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    ABSTRACT: To provide data for future drug evaluation, we analyzed the outcome of 393 patients aged 50 years or older (median, 64 years) with AML in first relapse after treatment in recent ALFA trials. Salvage options were retrospectively classified as follows: best supportive care (BSC), low-dose cytarabine (LDAC), gemtuzumab ozogamicin (GO), intensive chemotherapy (ICT), or ICT combined with GO. Second complete remission (CR2) rate was 31% and median post-relapse survival was 6.8 months (0%, 17%, 42.5%, 53%, 80% and 3.2, 5.6, 8.9, 9, 19.8 months in BSC, LDAC, GO, ICT, and ICT+GO subsets, respectively). Age, performance status, WBC, CR1 duration, and favorable AML karyotype, but not other cytogenetic or molecular features, influenced post-relapse outcome. Multivariate adjustment and propensity score matching showed that intensive salvage (ICT/ICT+GO/GO versus LDAC/BSC) was associated with longer post-relapse survival, at least in patients with CR1 duration ≥ 12 months (P= 0.001 and 0.0005, respectively). Of interest, GO appeared to be as effective as standard ICT, and ICT+GO combination more effective than standard ICT. In conclusion, older patients with CR1 duration ≥ 12 months appeared to benefit from intensive salvage and results observed with GO-containing salvage suggest that GO combination studies should be actively pursued in this setting.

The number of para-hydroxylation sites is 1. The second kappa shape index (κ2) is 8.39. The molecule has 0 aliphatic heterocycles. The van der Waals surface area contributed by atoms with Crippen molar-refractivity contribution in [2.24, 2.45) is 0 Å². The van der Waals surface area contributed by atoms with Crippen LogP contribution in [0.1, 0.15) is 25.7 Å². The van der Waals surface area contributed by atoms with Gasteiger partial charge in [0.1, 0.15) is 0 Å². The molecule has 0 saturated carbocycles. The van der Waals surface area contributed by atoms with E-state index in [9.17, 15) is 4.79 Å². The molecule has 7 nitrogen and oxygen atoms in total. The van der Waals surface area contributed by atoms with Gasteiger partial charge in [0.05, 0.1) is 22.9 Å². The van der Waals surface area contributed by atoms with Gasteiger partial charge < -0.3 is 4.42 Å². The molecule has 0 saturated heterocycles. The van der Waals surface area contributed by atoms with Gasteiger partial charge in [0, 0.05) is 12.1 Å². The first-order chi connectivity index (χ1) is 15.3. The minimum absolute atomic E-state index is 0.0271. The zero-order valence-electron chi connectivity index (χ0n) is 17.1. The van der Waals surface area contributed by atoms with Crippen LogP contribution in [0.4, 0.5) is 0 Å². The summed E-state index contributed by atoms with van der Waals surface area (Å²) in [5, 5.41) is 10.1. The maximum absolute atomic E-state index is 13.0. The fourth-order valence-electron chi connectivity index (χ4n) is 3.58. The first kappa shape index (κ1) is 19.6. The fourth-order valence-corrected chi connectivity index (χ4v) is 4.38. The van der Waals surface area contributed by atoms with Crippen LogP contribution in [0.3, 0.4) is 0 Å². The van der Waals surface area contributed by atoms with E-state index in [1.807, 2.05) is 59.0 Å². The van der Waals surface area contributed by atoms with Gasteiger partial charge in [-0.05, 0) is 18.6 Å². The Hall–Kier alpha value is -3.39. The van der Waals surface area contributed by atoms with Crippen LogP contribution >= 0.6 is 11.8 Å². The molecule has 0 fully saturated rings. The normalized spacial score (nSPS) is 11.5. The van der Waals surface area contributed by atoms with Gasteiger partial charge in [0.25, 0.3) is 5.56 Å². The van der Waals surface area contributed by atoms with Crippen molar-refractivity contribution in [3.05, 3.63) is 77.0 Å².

American Journal of Hematology 06/2013; · 4.00 Impact Factor
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    Critical care (London, England) 05/2013; 17(3):142. · 4.72 Impact Factor
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    ABSTRACT: BACKGROUND:: Previously reported estimates of the ED95 doses for local anesthetics used in brachial plexus blocks vary. The authors used the continual reassessment method, already established in oncology trials, to determine the ED95 dose for 0.5% bupivacaine for the ultrasound-guided supraclavicular block. METHODS:: A double-blind, prospective trial was scheduled for 40 patients of American Society of Anesthesiologists class I-III presenting for upper limb surgery and supraclavicular block. The study dose to be administered was arbitrarily divided into six dose levels (12, 15, 18, 21, 24, and 27ml) with a priori probabilities of success of 0.5, 0.75, 0.90, 0.95, 0.98, and 0.99 respectively. A continual reassessment method statistical program created a dose-response curve, which would shift direction depending on the success or failure of the block. Our starting dose was 21ml and the next allocated dose was reestimated by the program to be the dose level with the updated posterior response probability closest to 0.95. RESULTS:: After recruitment of eight patients, our initial dose levels and associated probabilities were deemed too low to determine the ED95. Updated a prioris were calculated from the statistical program, and the study recommenced with a new starting dose of 30 ml. On completion, the ED95 dose was estimated to be 27 ml (95% CI, 24-28 ml). CONCLUSIONS:: The continual reassessment method trial design provided a credible estimate for the ED95 dose for 0.5% bupivacaine for our technique of supraclavicular block and may be of value as a statistically robust method for dose-finding studies in anesthesiology.